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Pat Small was born and raised a country girl, with a city heart. Living for 15  years in various cities in Brazil may be the cause of her citification. She and her husband went to Brazil in 1973 with their three children in tow. They all adapted quickly. All five spoke Portuguese fluently, loved the Brazilian people, and loved the climate and food. They all had missionary hearts, and in their own ways have all followed that path. The oldest spent some  area, the middle child has taken part in a number of short-term mission trips, and the youngest is a missionary in South Africa.

When the family returned to the United States, Pat worked in a psychologist’s office and later in a real-estate office. From there, she obtained her license and was an active Realtor for about 25 years. She enjoyed helping people buy houses when they thought it was impossible.

Pat’s God specializes in the “impossible.” He helped her family start a church that now has a Christian school and enjoys standing-room-only attendance.  He also guided them along in the start of the first live-in treatment center for drug addicts in this country. It celebrated its 25th anniversary in 2015.

Pat was retired and lived on High Rock Lake. She always loved water, so it was natural for her, even though the ocean would have been her first choice. She was active in her church and was always involved in promoting missions and outreach activities. She and her husband also participated in the Meals on Wheels program. She said she fell in love with their clients and often visited with them even though it was not their day to deliver meals.

Pat always enjoyed reading and writing. She wrote many short stories about their children and mission work. Her work was published in Sunday-School papers, in a national magazine, and in teen devotionals. Writing was an enjoyable pastime for her, and it kept her mind alert.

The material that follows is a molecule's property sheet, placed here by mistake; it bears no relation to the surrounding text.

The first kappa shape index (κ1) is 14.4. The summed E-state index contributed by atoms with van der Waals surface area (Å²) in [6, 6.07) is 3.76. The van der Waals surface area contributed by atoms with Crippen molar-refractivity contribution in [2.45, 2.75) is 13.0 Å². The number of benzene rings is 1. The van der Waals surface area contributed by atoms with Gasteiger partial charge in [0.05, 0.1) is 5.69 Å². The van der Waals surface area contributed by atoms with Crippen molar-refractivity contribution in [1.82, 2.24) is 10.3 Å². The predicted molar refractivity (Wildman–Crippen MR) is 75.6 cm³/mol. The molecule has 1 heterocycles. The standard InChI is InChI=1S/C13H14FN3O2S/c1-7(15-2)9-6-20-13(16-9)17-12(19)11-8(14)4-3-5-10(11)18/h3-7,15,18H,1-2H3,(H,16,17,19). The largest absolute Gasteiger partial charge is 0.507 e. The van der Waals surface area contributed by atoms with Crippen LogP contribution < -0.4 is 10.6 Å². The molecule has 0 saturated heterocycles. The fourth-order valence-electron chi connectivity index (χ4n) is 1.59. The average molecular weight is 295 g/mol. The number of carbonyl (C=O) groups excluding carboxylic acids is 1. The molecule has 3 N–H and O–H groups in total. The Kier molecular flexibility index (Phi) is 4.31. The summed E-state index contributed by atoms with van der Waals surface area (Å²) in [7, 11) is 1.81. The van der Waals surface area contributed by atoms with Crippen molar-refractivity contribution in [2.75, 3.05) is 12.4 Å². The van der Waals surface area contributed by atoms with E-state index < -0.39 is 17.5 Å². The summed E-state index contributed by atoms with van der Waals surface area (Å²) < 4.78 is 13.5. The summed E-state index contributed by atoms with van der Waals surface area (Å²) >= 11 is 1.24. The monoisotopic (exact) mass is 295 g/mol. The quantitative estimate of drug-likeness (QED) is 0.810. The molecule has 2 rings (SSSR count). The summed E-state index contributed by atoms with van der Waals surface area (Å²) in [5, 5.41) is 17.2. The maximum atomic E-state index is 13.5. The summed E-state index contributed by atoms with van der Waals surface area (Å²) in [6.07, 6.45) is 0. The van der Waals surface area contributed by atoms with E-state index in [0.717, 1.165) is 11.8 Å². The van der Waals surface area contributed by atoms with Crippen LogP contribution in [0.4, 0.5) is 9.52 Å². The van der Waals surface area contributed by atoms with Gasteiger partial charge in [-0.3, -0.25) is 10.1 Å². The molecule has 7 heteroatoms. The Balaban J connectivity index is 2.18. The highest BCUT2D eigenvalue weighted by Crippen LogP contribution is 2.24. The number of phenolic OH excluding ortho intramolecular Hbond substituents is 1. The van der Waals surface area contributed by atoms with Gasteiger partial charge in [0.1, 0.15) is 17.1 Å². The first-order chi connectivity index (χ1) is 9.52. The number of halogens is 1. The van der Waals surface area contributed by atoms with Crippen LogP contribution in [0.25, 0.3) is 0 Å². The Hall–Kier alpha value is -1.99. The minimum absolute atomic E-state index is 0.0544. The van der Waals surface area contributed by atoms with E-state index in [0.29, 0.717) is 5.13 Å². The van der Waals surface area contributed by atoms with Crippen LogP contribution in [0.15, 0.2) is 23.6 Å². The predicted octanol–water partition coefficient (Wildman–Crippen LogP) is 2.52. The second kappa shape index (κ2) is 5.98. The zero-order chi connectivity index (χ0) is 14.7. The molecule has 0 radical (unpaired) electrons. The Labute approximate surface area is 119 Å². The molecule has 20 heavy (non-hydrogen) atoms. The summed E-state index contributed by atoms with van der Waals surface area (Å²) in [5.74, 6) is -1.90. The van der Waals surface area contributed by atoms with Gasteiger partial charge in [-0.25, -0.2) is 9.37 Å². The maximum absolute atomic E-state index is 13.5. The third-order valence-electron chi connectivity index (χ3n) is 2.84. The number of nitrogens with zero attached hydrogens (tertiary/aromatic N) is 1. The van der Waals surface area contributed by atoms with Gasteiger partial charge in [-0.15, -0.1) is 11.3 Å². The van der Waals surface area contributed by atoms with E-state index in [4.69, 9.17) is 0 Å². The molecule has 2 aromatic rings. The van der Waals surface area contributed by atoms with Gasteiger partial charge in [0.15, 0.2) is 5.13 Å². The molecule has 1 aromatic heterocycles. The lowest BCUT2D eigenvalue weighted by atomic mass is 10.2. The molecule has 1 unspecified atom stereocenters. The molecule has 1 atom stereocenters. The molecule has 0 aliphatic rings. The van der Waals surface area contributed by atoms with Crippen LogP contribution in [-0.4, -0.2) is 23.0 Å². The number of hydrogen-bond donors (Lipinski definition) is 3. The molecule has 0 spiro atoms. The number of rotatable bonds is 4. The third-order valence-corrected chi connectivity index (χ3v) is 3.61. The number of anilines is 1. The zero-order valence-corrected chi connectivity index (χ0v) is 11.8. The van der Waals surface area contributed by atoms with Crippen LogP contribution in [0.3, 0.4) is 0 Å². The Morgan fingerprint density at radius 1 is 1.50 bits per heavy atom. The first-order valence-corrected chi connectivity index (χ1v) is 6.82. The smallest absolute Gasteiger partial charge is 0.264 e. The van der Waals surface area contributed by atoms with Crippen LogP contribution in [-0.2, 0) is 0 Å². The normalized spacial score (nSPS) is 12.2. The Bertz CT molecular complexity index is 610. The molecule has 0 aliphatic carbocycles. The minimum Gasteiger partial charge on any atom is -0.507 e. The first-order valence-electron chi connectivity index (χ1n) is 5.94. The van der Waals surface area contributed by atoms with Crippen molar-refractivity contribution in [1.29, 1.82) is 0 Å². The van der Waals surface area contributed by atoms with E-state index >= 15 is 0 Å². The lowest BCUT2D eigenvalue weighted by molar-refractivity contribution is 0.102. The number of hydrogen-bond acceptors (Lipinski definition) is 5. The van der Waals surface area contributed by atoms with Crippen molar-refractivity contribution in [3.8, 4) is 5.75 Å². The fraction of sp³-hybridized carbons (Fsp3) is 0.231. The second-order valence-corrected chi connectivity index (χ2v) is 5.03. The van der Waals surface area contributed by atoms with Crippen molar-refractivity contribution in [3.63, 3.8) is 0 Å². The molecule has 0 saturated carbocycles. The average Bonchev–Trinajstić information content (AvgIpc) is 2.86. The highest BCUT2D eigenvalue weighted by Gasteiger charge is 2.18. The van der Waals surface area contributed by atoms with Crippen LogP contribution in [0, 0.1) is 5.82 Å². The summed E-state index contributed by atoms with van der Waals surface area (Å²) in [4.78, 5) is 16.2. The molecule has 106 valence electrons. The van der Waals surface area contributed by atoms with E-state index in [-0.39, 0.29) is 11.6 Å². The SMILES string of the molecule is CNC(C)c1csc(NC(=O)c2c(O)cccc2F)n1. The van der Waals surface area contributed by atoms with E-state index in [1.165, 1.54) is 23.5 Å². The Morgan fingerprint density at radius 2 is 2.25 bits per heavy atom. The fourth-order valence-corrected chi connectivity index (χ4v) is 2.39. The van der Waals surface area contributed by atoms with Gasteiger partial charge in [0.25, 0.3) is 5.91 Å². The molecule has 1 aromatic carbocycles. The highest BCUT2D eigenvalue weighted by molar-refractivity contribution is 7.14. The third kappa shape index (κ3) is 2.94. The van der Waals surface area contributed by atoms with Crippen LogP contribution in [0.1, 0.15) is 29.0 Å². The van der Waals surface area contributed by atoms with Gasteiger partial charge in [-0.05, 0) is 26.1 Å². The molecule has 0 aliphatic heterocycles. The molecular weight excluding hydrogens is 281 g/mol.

Pat Small has written stories all her life. Sadly she died in September 2016, so she didn’t get to see her first book published by Paws and Claws Publishing come to life. Special memories about Pat will be kept alive through her stories. 

Patricia Ann Reed Small

February 19, 1941–September 27, 2016

Fiction • Paperback
32 Pages • Grades K–3

Muffin-pan baby was born, surrounded by noisy machines and people clad in goggles and gloves. The baby was stamped with a name and almost fell off a rubber conveyor belt.

Then the baby pan introduced readers to his dad and mom. Dad had 24 cups, so he was really big. At 12 cups, Mom was half his size. But she was twice the size of the six-cup baby.

Dad inspired his son with tales of the colorful cupcakes he’d create for special occasions.

Dad was disappointed when Mr. Brown used him to sort parts in the dusty garage.

Mom loved birthday cupcakes, which made her want to jump for joy.

One day Mrs. Brown took her to the sewing room and used her to sort buttons, giving  Mom a massive headache.

Most of the time Muffin-Pan Baby napped while Mom and Dad were away. Baby was too small for baking jobs for the growing family and for sorting jobs.

Over the years, the family changed. The children grew up, moved away, and started their families. Mr. and Mrs. Brown didn’t need 12 or 24 cupcakes. Then the baby pan became the favorite baking tool and stayed very busy.

 The Muffin-Pan Baby is a touching, educational picture book for children. Readers will learn about family changes over time, finding one’s true purpose or purposes in life, and acknowledging the joys and blessings in all tasks. The entrancing artwork throughout the book will show readers the unique lives of the muffin pans and their ever-changing human family. This well-crafted story offers subtle real-life lessons. Children and adults will look forward to hearing and reading this book time and again.







Pat Small